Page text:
Friday, May 25, 2007

Why is this global declared...

That surprisingly is the first thing that popped into my head after reading this worse than failure entry...

You might ask "why".  Well, it made me remember this conversation I had with a developer about 15 or 16 years ago:

me: Why is this global declared - it isn't used.

them: because if you remove it, the program will crash.

me: you mean it won't compile because it really is used?

them: no, it compiles cleanly with or without it - but there must be a bug in the compiler because if you remove the global variable - the program segmentation faults and dumps core

me: do you understand what you have really done here?  You have a memory overwrite and you are just hiding it by having this big variable stuck in there - you have a bug in your code.

them: how could it be a bug in my code, my code runs - as long as the variable is defined.  it must be the compiler.


It was not a good day :) We spent the rest of the week removing unused globals and local stack variables - fixing memory overwrite after memory overwrite in the process.  They really blamed the compiler.

I miss my old C programming days, they were fun (really)...



Blogger bill thater said....

remind me to tell you the story of how i learned to code C.;-)

Fri May 25, 05:04:00 PM EDT  

Blogger Peter K said....

Typical. Here at my current employer, there's a programmer (considered to be a power programmer) who, whenever the program doesn't work, blames it on the database. When told that the program was missing error handling, etc, would looked at you as if you are from another planet.

Sat May 26, 12:48:00 AM EDT  

Blogger mjb said....

Ahh, the good old days of C programming....;-)

My favorite was the bug that would disappear when you recompiled the program w/ debug turned on.....;-)

Sat May 26, 02:14:00 AM EDT  

Anonymous Anonymous said....

Hmm, a blog entry but no followups on asktom two days running: dare I hope you're working on your book? Any chance of getting a teensy weensy hint on how it's coming along?

Sat May 26, 05:18:00 AM EDT  

Anonymous Anonymous said....

Tom I have a question for you... I am by no means knowledgeable with oracle but I am having trouble understanding what is going on ...We have an Oracle database at work Version 7 I belive and we have been using Microsoft Access 97 with it for years to run reports and all sorts of neat things... recently we changed to Access 2003... Lately I've been asked to relink alot of the Access Databases and compress them because Our Oracle Admin here says that the Server is peaking out... the # of Processors in use at one time has jumped from 3 to 4 to 6 I belive and that it is acting really slow... and response times are awful at times... Is there anything you have seen in your experience that might be of hand to me in looking at Access or for that matter any database that is connecting to Oracle that could be causing problems...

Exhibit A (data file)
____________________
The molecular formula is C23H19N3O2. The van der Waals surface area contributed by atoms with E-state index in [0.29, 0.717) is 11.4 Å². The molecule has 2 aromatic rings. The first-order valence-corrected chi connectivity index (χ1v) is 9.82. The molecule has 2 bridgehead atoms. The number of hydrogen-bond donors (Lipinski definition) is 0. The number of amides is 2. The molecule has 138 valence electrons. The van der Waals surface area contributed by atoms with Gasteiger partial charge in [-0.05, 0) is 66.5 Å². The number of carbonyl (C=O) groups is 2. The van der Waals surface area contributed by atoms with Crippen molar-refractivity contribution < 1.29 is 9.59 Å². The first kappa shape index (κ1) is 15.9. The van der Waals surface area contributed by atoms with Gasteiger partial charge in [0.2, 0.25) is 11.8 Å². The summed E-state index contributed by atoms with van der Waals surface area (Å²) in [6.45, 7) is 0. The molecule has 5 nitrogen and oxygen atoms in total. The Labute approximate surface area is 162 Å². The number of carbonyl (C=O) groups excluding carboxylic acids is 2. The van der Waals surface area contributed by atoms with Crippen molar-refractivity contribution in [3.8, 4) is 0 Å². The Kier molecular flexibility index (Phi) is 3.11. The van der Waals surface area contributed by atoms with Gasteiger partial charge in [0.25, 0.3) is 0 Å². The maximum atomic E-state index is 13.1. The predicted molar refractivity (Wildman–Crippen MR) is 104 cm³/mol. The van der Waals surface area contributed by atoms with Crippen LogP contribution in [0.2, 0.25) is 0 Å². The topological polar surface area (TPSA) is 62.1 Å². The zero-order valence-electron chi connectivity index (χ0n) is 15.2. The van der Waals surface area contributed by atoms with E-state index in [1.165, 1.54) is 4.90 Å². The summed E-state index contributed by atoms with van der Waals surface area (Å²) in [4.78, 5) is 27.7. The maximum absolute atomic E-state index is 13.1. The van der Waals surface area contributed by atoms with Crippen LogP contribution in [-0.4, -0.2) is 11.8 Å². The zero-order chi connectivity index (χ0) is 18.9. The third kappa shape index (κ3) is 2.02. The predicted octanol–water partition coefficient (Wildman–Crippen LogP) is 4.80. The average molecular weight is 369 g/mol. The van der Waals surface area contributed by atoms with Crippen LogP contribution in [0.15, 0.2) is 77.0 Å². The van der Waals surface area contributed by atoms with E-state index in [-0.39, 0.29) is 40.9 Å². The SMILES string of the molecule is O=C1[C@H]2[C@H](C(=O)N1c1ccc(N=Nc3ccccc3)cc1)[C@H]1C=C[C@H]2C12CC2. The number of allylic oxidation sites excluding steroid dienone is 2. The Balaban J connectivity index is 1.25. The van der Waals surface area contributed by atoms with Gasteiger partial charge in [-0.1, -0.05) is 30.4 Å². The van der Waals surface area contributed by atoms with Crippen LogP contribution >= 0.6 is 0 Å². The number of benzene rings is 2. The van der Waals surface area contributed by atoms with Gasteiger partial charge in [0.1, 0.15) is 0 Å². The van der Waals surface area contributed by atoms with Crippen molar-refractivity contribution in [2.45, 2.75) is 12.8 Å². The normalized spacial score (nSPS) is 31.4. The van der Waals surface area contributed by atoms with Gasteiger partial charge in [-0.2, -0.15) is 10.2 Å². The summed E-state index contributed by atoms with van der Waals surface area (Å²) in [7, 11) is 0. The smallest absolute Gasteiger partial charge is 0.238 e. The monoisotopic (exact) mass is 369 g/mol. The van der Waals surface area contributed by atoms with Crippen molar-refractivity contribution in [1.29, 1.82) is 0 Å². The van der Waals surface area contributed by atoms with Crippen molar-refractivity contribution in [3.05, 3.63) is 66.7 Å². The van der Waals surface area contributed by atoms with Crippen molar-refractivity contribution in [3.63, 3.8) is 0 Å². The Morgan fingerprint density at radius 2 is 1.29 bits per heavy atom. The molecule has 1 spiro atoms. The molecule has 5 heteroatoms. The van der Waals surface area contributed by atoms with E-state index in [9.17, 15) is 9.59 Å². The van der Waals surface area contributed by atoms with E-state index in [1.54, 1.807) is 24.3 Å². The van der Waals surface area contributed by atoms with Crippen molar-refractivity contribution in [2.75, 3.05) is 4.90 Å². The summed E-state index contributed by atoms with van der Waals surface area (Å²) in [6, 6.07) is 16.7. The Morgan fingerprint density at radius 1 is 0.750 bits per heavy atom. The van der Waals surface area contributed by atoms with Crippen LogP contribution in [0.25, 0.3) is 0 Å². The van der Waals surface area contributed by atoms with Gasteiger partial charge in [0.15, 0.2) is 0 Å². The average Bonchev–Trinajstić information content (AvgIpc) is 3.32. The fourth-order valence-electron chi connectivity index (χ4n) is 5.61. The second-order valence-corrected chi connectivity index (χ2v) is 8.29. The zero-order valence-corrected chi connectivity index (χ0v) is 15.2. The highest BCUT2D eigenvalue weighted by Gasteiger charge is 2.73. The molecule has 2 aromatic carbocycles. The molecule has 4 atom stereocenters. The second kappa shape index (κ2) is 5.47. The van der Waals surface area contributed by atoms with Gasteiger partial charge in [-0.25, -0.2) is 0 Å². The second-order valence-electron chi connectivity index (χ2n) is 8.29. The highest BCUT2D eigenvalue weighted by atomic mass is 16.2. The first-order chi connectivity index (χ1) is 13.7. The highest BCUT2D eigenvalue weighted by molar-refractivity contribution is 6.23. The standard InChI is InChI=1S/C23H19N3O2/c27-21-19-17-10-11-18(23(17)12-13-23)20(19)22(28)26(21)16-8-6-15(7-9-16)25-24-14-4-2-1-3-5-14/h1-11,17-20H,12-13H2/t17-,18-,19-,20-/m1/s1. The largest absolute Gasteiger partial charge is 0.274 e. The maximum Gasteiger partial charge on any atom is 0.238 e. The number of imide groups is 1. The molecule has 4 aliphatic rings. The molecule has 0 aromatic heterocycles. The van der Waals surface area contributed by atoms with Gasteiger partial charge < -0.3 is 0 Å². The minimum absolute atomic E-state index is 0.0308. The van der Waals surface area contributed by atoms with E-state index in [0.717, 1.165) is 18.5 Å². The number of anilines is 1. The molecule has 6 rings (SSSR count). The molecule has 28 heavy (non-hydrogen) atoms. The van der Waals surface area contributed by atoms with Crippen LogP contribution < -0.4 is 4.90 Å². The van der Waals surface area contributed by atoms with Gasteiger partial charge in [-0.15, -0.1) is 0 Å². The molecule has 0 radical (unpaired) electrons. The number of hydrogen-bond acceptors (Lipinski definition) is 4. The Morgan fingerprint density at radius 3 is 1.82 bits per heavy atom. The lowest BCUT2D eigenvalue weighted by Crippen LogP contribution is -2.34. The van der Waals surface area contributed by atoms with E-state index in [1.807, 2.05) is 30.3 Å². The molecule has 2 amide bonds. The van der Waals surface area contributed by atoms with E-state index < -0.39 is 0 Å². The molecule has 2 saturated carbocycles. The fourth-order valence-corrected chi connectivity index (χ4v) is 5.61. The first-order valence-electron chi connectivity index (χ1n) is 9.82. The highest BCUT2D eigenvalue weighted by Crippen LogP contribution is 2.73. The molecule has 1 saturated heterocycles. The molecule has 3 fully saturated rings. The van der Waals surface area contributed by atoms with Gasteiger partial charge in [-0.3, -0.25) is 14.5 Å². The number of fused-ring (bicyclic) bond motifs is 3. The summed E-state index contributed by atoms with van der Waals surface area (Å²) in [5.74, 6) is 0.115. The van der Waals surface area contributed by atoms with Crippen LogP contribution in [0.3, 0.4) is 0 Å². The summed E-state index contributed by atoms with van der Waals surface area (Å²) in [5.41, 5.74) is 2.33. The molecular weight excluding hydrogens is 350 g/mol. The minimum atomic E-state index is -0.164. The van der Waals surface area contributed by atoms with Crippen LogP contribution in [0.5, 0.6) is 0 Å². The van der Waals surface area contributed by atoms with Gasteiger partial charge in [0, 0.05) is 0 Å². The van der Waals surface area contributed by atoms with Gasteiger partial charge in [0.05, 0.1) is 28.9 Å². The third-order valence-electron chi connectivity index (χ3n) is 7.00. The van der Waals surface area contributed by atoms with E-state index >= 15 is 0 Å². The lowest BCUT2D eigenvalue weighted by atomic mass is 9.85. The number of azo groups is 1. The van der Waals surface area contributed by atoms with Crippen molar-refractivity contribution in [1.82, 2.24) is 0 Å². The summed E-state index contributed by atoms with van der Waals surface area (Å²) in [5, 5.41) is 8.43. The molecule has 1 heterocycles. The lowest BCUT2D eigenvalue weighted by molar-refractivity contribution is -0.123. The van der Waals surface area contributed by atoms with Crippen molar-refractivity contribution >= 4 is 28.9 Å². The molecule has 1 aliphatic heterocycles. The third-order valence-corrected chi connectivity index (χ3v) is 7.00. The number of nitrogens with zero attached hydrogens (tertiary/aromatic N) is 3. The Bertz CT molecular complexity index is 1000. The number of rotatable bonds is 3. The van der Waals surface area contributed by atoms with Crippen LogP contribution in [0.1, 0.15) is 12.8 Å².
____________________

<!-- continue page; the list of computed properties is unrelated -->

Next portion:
Sat May 26, 10:07:00 AM EDT  

Blogger Robert Vollman said....

I think this is why Java was invented. Too many people were too dumb for C.

Sat May 26, 11:31:00 AM EDT  

Blogger Thomas Kyte said....

...Too many people were too dumb for C....

No, I don't like the way that is stated.

They are not, were not too dumb. They were just not educated.

And trust me - Java gives you INFINITELY more exciting ways to shoot yourself in the foot without realizing it. Simply because so much "just happens as a side effect of something else"

If anything, I would say writing correct code in Java is more complex and tricky than C.

Sat May 26, 11:50:00 AM EDT  

Anonymous Anonymous said....

Mette says:

I think it was the other way round. That Java/c were too stupid for the programmers. Who in their right mind made Java case sensitive?? Would YOU define a variable called amount and another Amount and a third AMOUNT? No, then why on earth enable yet another possiblity for crappy programming?


PS Long live pl*sql, rexx, cobol (!!) pascal (look alikes) etc.

Sat May 26, 04:42:00 PM EDT  

Anonymous paul said....

Well, if I might just say, Algol60 was my favourite programming language. I love SQL but can anyone forgive me - I've just been on a 5 day ABAP course!

Sat May 26, 05:06:00 PM EDT  

Anonymous Anonymous said....

A google for:

Gene Weingarten SAP

gives a funny column.

Sun May 27, 12:11:00 AM EDT  

Anonymous chris_c said....

Its possible to get into a great deal of trouble in any programing language, I've had to work with a VB programmed who used the names bob and fred for every variable. If you need more than two variables just append a number, bob01, bob02 etc. Made debuging his code lots of fun.

Mon May 28, 12:52:00 PM EDT  

Anonymous RobH said....

If you need more than two variables just append a number, bob01, bob02 etc. Made debuging his code lots of fun.

Don't get me started, I know SO many developers who use un-named variables all the time, x, y, z, etc, or how about cursors named cur1, cur2 etc.

Tue May 29, 08:35:00 AM EDT  

Anonymous Unique Directories said....

Don't worry about the world coming to an end today. It's already tomorrow in Australia. - Charles Schultz

Sat Jun 02, 04:25:00 PM EDT  

Anonymous Anonymous said....

Where are you Tom? May is over your sales in june dont come into play until next year Tom. Why don't you post something?

Thu Jun 07, 08:33:00 AM EDT  

Anonymous Anonymous said....

Hi Tom,

sorry nothing to do with globals BUT

haven't been able to access your site

Just get connection timed out

since Saturday 16th June

Any thoughts ?


Mon Jun 18, 01:23:00 PM EDT  


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